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Spotted lanternflies enter adult, egg laying stage: here's what you need to know [video, photos]

Spotted lanternflies have entered into their adult and egg-laying stages of their life cycle. 

The egg-laying phase will continue until December, according to the Penn State Ag Extension. The eggs will develop over the winter and spring, eventually hatching around May. 

According to the Lancaster County Conservancy Facebook page, those with yellow bellies are females with egg sacks. The egg sacks can contain more than 100 future spotted lanternflies. 

By December, most of the adult spotted lanternflies will have died off, and only the eggs will survive through the winter, according to the Pennsylvania Department of Agriculture.

Stages of spotted lanternfly

stages of spotted lanternfly infographic

The stages of spotted lanternfly growth.

According to the Penn State Ag Extension, the lifecycle of a spotted lanternfly follows the following pattern:

September to December: Adult spotted lanternflies lay their eggs

October to June: The eggs develop and the lanternflies grow

May to June: The lanterflies hatch, reaching nymph stage

July to September: Lanternflies reach the fourth instar, which is the stage right before they turn into adults

July to December: Lanternflies reach full adulthood

What to do when you see adults

If you see an adult spotted lanternfly on a tree, or elsewhere, don't be afraid to squish them. It is an invasive species from Asia that attacks trees and crops.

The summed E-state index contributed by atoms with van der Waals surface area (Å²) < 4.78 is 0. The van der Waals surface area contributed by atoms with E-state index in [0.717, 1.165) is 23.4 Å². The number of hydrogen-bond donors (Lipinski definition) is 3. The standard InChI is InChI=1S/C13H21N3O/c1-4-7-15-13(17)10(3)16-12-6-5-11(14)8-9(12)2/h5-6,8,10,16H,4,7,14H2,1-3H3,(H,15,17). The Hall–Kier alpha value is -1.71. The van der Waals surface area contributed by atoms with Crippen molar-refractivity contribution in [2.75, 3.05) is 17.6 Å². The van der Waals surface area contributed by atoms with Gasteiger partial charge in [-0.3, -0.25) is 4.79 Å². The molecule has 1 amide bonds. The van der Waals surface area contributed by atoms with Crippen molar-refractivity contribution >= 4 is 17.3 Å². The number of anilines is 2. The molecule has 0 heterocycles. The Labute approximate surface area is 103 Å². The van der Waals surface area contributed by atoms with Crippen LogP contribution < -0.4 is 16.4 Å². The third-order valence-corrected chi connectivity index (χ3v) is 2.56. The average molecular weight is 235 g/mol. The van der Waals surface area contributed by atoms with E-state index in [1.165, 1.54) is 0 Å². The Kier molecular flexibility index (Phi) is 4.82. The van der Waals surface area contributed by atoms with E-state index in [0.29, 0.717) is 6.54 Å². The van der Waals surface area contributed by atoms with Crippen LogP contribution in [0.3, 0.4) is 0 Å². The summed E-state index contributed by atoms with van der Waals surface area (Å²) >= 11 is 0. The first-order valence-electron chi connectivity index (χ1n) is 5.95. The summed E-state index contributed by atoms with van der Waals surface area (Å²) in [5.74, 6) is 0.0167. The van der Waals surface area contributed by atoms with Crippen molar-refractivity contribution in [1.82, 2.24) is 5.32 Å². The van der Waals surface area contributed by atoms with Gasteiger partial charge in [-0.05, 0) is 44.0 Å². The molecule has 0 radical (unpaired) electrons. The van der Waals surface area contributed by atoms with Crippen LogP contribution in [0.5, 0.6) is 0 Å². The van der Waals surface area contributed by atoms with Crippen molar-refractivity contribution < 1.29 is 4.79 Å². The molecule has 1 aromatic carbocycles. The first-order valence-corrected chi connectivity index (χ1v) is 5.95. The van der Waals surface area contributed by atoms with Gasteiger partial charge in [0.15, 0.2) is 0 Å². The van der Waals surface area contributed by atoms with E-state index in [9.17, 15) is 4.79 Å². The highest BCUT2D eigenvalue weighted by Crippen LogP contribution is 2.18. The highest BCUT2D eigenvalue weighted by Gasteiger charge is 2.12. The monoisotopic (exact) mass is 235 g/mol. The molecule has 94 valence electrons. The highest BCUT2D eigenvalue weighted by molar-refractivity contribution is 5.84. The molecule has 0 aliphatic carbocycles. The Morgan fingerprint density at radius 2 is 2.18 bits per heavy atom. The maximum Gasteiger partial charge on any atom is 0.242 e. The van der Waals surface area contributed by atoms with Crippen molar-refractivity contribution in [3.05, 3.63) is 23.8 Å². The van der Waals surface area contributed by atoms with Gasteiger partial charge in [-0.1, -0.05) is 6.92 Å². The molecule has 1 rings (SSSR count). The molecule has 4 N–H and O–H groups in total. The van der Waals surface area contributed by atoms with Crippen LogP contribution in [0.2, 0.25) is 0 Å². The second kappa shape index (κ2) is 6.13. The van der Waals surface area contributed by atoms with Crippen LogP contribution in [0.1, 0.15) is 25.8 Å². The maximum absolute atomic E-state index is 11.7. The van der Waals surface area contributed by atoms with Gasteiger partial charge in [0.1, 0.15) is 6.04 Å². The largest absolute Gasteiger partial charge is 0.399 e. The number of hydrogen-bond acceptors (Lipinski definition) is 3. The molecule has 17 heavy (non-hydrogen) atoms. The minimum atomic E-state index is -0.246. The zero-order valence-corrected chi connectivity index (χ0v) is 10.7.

Spotted lanternflies have the capability to "threaten more than $18 billion worth of Pennsylvania agriculture, including tree fruit, timber, hops and especially grapes," the state agriculture department told the Associated Press.

There are currently 14 counties under quarantine for the spotted lanternfly, according to the Pennsylvania Department of Agriculture. They are Berks, Bucks, Carbon, Chester, Dauphin, Delaware, Lancaster, Lebanon, Lehigh, Monroe, Montgomery, Northampton, Philadelphia and Schuylkill. 

The quarantine sets up rules and regulations about the movement of lanternflies within the respective county. Read more by clicking here.

What to do when you see egg masses

lanternfly eggs

Learn to recognize a fresh egg mass laid by a spotted lanternfly, at left, and an older egg mass, closer to hatching, at right, in these images provided by the Lancaster County office of the Penn State Extension.

Scrape off the egg masses into a bag or container and fill it with either hand sanitizer or isopropyl alcohol, according to a previous article written by LNP + LancasterOnline.

The spotted lanternfly directly threatens $18 billion of agricultural products, according to state Department of Agriculture spokeswoman Shannon Powers.

They are destructive to fruit orchards, plant nurseries and valuable hardwood trees, but the scale of their destruction is not fully known, said Emelie Swackhamer, a Penn State Extension educator in Montgomery County.

“The effect is not immediate, the effect is cumulative,” said Darin Levengood, part owner of Manatawny Creek Winery in Berks County.

The insects feed on plants and excrete honeydew — which contrary to its name, is not a welcome substance. Honeydew attracts sooty mold, a dark fungus that can coat any surface where the honeydew lands.

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